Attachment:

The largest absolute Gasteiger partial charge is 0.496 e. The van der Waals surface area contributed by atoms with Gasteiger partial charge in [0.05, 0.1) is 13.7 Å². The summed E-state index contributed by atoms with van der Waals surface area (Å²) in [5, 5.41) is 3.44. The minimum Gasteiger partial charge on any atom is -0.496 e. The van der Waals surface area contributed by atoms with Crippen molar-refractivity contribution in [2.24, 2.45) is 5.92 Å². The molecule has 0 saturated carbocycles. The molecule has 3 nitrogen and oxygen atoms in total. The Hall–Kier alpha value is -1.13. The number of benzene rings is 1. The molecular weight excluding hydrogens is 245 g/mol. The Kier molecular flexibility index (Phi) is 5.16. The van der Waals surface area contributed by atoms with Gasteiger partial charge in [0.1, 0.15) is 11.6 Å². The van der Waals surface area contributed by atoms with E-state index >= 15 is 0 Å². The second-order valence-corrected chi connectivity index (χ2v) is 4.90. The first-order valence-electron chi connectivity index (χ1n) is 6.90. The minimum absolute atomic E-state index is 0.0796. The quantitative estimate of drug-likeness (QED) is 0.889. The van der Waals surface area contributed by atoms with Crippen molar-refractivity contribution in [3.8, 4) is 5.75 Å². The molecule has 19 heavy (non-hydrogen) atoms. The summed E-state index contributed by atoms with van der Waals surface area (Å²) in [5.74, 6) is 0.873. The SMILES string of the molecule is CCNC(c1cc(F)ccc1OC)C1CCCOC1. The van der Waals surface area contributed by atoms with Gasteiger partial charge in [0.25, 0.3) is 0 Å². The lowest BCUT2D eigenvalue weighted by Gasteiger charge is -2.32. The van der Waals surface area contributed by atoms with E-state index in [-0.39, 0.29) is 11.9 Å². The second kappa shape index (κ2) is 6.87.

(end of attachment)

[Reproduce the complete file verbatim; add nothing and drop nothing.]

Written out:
The largest absolute Gasteiger partial charge is 0.496 e. The van der Waals surface area contributed by atoms with Gasteiger partial charge in [0.05, 0.1) is 13.7 Å². The summed E-state index contributed by atoms with van der Waals surface area (Å²) in [5, 5.41) is 3.44. The minimum Gasteiger partial charge on any atom is -0.496 e. The van der Waals surface area contributed by atoms with Crippen molar-refractivity contribution in [2.24, 2.45) is 5.92 Å². The molecule has 0 saturated carbocycles. The molecule has 3 nitrogen and oxygen atoms in total. The Hall–Kier alpha value is -1.13. The number of benzene rings is 1. The molecular weight excluding hydrogens is 245 g/mol. The Kier molecular flexibility index (Phi) is 5.16. The van der Waals surface area contributed by atoms with Gasteiger partial charge in [0.1, 0.15) is 11.6 Å². The van der Waals surface area contributed by atoms with E-state index >= 15 is 0 Å². The second-order valence-corrected chi connectivity index (χ2v) is 4.90. The first-order valence-electron chi connectivity index (χ1n) is 6.90. The minimum absolute atomic E-state index is 0.0796. The quantitative estimate of drug-likeness (QED) is 0.889. The van der Waals surface area contributed by atoms with Crippen molar-refractivity contribution in [3.8, 4) is 5.75 Å². The molecule has 19 heavy (non-hydrogen) atoms. The summed E-state index contributed by atoms with van der Waals surface area (Å²) in [5.74, 6) is 0.873. The SMILES string of the molecule is CCNC(c1cc(F)ccc1OC)C1CCCOC1. The van der Waals surface area contributed by atoms with Gasteiger partial charge in [0.25, 0.3) is 0 Å². The lowest BCUT2D eigenvalue weighted by Gasteiger charge is -2.32. The van der Waals surface area contributed by atoms with E-state index in [-0.39, 0.29) is 11.9 Å². The second kappa shape index (κ2) is 6.87.